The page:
Many people thought that the end of the calendar year 2012 would mark the end of the world. Not only had it apparently been predicted by ancient Mayan astronomers that the world would end then, but Terence McKenna’s Timewave Zero program supported those predictions. This essay examines a terrifying possibility: that the world actually did end on December 21st, 2012 – we just haven’t realised it yet.
People have been conditioned to believe that if an end of world scenario arose, it would look a particular way. Nuclear war, comet strike, zombie virus or mass tsunami are the most popular examples, but we have been made to think that it would be spectacular and cinematic. Chest-rattling explosions and flashes of light and fire come to mind.
Therefore, when December 21st 2012 came and went, and no-one got engulfed in a firestorm, most people assumed that the world did not end, and that it was business as usual. However, there are other, much subtler ways for the world to end.
Leading up to the end of 2011, televangelist Harold Camping ran an extensive fear campaign about an upcoming apocalyptic event called the Rapture. This event would involve all of God’s chosen being “raptured” up into heaven, leaving us sinners behind.
Could something like this really have happened?
Since the end of 2012, many people have been struck with a sense that something is going wrong. It seems like something took a dark turn at some point in the recent past. Since then, there has been less kindness in the world – less light, love and laughter. Things seem to have become unusually grim and serious.
This is reflected in the rising suicide rates. The suicide rate in America has increased by 33% since 1999, and the rate in New Zealand is the highest since records began. Not only suicide, but phenomena correlated to suicide have also increased. There is more depression, more opiate addiction, more loneliness throughout all levels of society.
Some commentators have chalked it up to the lingering financial effects of the Global Financial Crisis of 2008, something which bankrupted many businesses and created mass unemployment. The problem is, of course, that the unemployment rate has since recovered: in America it’s an almost nonexistent 3.6%, and in New Zealand it is 4.2%. The malaise has not.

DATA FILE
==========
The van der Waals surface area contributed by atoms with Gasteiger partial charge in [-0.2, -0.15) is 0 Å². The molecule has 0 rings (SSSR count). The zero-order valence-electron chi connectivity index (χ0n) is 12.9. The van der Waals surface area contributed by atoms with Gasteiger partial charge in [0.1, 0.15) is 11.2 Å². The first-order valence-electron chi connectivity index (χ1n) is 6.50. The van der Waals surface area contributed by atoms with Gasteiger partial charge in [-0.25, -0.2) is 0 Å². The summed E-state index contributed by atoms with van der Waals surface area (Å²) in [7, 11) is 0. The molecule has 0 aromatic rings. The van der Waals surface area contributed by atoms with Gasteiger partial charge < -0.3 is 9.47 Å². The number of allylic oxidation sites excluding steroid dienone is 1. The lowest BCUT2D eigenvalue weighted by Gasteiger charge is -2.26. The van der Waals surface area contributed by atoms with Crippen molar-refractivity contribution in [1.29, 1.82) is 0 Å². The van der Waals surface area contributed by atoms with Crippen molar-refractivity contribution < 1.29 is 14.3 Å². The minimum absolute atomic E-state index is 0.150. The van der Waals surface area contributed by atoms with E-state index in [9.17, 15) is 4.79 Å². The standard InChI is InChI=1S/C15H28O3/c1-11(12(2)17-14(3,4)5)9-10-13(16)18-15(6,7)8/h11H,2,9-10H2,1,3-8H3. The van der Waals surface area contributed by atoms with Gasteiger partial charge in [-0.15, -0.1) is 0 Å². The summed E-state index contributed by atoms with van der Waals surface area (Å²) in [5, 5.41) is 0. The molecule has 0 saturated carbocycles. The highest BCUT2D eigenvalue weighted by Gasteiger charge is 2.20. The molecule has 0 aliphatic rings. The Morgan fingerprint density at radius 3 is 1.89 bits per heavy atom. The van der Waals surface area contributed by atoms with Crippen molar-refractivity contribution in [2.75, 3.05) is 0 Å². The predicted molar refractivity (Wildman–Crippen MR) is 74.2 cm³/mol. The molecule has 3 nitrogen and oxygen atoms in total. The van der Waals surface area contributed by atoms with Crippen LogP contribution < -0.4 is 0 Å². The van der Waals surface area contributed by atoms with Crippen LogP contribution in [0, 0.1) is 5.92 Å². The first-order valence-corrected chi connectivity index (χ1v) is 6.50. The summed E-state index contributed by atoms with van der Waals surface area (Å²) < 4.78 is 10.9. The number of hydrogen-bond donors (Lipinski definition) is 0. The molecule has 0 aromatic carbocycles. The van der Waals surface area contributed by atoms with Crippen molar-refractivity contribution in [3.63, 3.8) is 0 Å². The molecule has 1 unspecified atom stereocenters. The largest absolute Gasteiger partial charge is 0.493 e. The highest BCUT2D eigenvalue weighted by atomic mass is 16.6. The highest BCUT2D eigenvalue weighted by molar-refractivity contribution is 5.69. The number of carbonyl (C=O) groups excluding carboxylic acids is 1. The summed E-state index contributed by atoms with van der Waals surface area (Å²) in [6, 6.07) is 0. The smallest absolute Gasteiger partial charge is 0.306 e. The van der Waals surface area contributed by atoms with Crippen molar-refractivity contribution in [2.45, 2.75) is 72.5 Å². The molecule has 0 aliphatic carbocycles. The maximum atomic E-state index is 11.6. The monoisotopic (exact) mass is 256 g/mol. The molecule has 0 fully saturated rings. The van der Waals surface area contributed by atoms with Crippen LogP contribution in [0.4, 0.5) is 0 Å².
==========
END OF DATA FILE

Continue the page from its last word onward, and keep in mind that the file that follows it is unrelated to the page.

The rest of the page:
Many feel like we have been forsaken by God. It’s possible that the world really did end in this manner: God’s presence may well have withdrawn from the material world.
It’s possible that the world ended in the sense that the forces that constrained the evil and chaos of the world are no longer present.
Something like Camping’s Rapture may really have happened at the end of 2012. It may be, however, that instead of being pulled into the sky in rapture, those of us who had pleased God enough simply disappeared, their consciousness returning to God’s embrace while the rest of us continued our lives.
After all, we don’t know which of our fellows are conscious and which are not. So it’s entirely possible the consciousness of many people, perhaps a large percentage of people, withdrew from the material world and reunited with God, leaving the rest of us here.
The effect that this would have on the remainder of the world would be subtle, but over time it would become clear.
Absent a divine spark, people will come to make decisions based on the raw programming of their bodies. This means instincts and conditioning, with no higher functions. Apart from sheer intelligence, such people have no tools with which to moderate their behaviour. Not being conscious, they are incapable of using empathy. Metaphysical gold is absent.
Consciousness is essential for empathy because, without it, it’s impossible to truly imagine that another person is conscious, and therefore it’s impossible to realise that causing harm to that person causes suffering to their consciousness.
This means that raw animal lusts, particularly for wealth, status and women, start to reign. When they take over, concern for suffering caused to other people is thrown by the wayside, and the world becomes a much nastier place.
It could be that, on December 21st 2012, a significant amount of consciousness was withdrawn from the world, leaving the rest of us here in a place that had essentially ended.
If you enjoyed reading this essay, you can get a compilation of the Best VJMP Essays and Articles of 2018 from Amazon for Kindle or Amazon for CreateSpace (for international readers), or TradeMe (for Kiwis). A compilation of the Best VJMP Essays and Articles of 2017 is also available.